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Non-Review Review: Vice

Vice feels at once like an extension of both Adam McKay’s work on The Big Short and recent innovations on the biographic picture format codified by I, Tonya.

At its core, Vice is the biography of a man whose defining attribute is how unassuming he appears. The opening text lays out the challenges facing the production team in trying to structure a biographical film around a man who has spent his life lurking at the edge of the frame, how hard it can be to extrapolate his inner workings from the outline of his journey through the world. Dick Cheney worked very hard to erase his own footprint; it is with no small irony that the film notes how thoroughly Cheney cleared his own email servers.

No need to be a Dick about it.

The film’s anonymous narrator, himself framed as perfectly average individual, repeatedly stresses how “ordinary” the central character presents himself. At one point, he advises a former colleague that the new standard operating procedure is “softly, softly.” Similarly, the documentary acknowledges the lacunas in the narrative that is constructing, how difficult it is – to evoke a different Shakespearean play than he chooses to quote – “to see the mind’s construction in the face.”

The result is fascinating, a character study that becomes an exploration of systemic flaws and inequities. Vice is a story about a man who appears to have no fixed political beliefs, no strong political identity, no clear political voice. Instead, Vice is a study of the politics of power as politics of itself, a tale about a man whose central political motivation is not ideological or existential, but purely practical. Vice is the tale of the will to power of a perfectly mundane and average individual, and the carnage wrought on his journey towards that power.

Vice City.

The most connections between Vice and films like The Big Short or I, Tonya are purely structural in nature. Vice is an incredibly self-aware piece of work, a biographical film that is well aware with the fact that it is a biographical film. McKay doesn’t so much break the fourth wall as install a set of sliding doors. Characters speak to the camera to deliver exposition, important phrases are blown up into supersized text on screen, subtext is rendered as text, entire scenes play out as wry and knowing jokes. The film’s best joke even hinges on the audience’s familiarity with the format.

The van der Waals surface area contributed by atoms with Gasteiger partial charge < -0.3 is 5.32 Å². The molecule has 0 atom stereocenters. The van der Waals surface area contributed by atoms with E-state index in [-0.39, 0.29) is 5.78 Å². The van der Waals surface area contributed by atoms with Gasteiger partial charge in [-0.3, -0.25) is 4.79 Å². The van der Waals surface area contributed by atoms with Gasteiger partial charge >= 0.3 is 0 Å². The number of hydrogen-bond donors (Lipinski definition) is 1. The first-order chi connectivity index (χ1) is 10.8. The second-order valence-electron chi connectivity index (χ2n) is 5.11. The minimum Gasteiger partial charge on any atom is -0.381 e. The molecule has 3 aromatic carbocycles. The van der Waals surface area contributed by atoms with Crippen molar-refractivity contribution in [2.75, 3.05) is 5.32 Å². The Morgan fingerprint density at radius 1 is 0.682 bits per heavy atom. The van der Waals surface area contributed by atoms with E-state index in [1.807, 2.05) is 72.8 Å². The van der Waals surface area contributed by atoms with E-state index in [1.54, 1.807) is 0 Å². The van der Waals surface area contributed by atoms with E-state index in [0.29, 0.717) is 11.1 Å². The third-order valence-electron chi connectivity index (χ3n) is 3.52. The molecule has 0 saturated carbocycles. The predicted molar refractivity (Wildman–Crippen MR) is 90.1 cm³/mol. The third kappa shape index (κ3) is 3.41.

These touches are sly and postmodern, but they also invite the criticism that the film might be shallow or superficial. However, there is something very clever happening just beneath the surface of Vice. The film repeatedly and consciously breaks the fourth wall, but in a way that suggests that the story is fracturing or cracking when McKay tries to apply a conventional narrative structure to it. The narrator points out scenes that had to be invented for the film to work. There is a false ending at a particular point. The film jumps backwards and forwards in time.

All (Vice) President and Accounted for.

These moments are not just clever attempts to maintain the audience’s interest and attention. Instead, they demonstrate how awkward it would be to try to construct a biography around Dick Cheney. Vice is not really a conventional biography of Dick Cheney, even if it has all the hallmarks of an awards-chasing biopic, right down to Christian Bale’s absurd body transformation. Instead, the difficulty in applying all of these narrative elements to Cheney underscores that how different the character is from the usual subjects of such films.

As with The Big Short, McKay is much more invested in the idea of systemic corruption and decay, the idea of how power-structures operate and how the people in charge of these structures inevitably betray the very interests of the people that they are supposed to serve. To McKay, Cheney is not a particularly interesting character in the sense of having lived a particularly full or eventful life. Instead, Cheney is interesting as an illustration of how deeply warped contemporary politics have become.

No need to be so Secretary of Defensive about it.

Vice repeatedly underscores that Cheney has no real ideological adherence to the Republican Party. When he arrives in Washington, he works with Republicans because he happens to be impressed with Donald Rumsfield’s public speaking ability. When an intern is setting up assignments he ask, “What is that guy’s party?” When he is told that Rumsfield is a Republican, he replies, “That’s what I am.” Later, a still young Cheney asks Rumsfield, “Um… what do we… um… what do we believe?” Rumsfield responds with laughter so loud that it echoes through mahogany doors.